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Diane Simmons Williams has taken a lot of flak from old-timers since becoming D.C.’s first lady. First, the District’s crusty political class whined that she didn’t embrace the city, much less her ceremonial role in it. Then, they complained that she was a cheapskate, refusing to spend money on the re-election campaign of her husband, Mayor Anthony A. Williams.
Now it appears that this transient dabbler had a better command of local politics than all the inveterate advisers swirling around her husband. Unlike everyone else in the mayor’s entourage, Simmons Williams long held serious suspicions about Gwendolyn Hemphill, last year’s mayoral re-election campaign co-chair and special assistant to the Washington Teachers’ Union president.
“She’s after the money,” D.C.’s first lady warned Williams confidants more than a year ago, sources close to the campaign tell LL.
Law-enforcement authorities might just agree with her. According to a forensic report prepared for the local union’s parent group, the American Federation of Teachers (AFT), Hemphill allegedly was a participant in a criminal conspiracy that defrauded D.C. teachers out of an estimated $5 million.
An initial probe by the AFT prompted an FBI investigation into the union’s missing funds, including the seizure of clothing, electronic equipment, and artwork from Hemphill’s home.
Before the FBI arrived on the scene, Hemphill was known as a Williams stalwart, a woman who could be counted on to pitch in on every effort to further the mayor’s prospects. She signed on as a director of a Williams-related nonprofit and showed up at many booster events. “We knew her for a long time,” says Douglas J. Patton, who served as counsel to the 1998 and 2002 Williams campaigns and now serves as a director of that same nonprofit, Washington First Corp.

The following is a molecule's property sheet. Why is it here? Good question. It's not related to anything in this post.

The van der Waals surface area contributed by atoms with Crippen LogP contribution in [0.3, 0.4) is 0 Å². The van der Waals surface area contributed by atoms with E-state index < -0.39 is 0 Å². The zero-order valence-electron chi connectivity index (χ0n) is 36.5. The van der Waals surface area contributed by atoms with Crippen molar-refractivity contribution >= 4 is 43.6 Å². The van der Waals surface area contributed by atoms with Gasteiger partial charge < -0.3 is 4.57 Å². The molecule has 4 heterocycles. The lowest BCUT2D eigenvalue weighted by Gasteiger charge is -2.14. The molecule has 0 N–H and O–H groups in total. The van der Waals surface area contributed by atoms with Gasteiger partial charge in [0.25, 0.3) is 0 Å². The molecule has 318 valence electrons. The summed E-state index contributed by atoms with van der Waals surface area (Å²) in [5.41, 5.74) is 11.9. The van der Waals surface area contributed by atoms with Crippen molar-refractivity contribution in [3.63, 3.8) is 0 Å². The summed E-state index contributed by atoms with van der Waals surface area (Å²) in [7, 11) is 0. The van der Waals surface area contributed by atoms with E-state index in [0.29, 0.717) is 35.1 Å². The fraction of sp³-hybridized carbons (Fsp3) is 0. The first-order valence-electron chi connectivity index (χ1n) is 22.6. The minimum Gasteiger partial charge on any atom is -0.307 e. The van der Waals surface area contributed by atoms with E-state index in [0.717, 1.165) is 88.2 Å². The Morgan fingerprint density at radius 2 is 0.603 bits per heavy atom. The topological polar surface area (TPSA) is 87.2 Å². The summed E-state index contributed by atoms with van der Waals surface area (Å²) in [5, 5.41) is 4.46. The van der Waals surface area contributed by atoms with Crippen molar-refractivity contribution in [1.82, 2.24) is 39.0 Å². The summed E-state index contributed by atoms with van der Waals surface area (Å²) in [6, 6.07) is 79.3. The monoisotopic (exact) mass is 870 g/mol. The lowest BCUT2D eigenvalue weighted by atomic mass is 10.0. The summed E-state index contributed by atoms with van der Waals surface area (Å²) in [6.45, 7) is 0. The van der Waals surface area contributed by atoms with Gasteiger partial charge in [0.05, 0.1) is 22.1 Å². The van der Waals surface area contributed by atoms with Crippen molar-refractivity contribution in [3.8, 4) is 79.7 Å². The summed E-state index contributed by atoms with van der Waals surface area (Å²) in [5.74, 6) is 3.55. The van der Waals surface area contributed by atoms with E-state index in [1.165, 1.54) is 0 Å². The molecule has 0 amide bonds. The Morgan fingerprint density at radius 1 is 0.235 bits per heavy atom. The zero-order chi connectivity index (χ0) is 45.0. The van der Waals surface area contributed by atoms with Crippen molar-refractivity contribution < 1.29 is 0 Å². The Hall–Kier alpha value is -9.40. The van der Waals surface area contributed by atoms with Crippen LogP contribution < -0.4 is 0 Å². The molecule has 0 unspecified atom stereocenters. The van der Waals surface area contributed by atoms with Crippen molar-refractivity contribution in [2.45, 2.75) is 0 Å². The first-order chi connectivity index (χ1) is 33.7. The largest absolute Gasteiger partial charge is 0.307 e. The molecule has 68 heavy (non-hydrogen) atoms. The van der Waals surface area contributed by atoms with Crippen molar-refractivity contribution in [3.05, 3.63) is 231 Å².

Over the past six months, though, Hemphill has emerged as the Lex Luthor of local scandals, from the mayor’s petition debacle to the teachers’-union fiasco. Last Friday afternoon, for example, Ward 8 Dems President Philip Pannell called in to WAMU’s D.C. Politics Hour to report that he had received dubious cash assistance from Hemphill for his own re-election efforts.
How long before someone connects Hemphill to Chandra Levy?
It’s easy to pile on Hemphill these days, with the FBI allegations and damning audits swirling around her. But Williams campaign insiders say Simmons Williams had a sinking feeling about her husband’s campaign co-chair long before talk of FBI affidavits and check-cashing schemes and a $12,999 flat-screen TV, allegedly purchased by Hemphill with union funds.
Simmons Williams began compiling her own mental file on Hemphill and the union during the 2000 race for president of the newly configured D.C. Board of Education. Although Hemphill and the union had supported Williams in the 1998 mayoral election, they wouldn’t endorse his favored candidate for school-board president, Peggy Cooper Cafritz.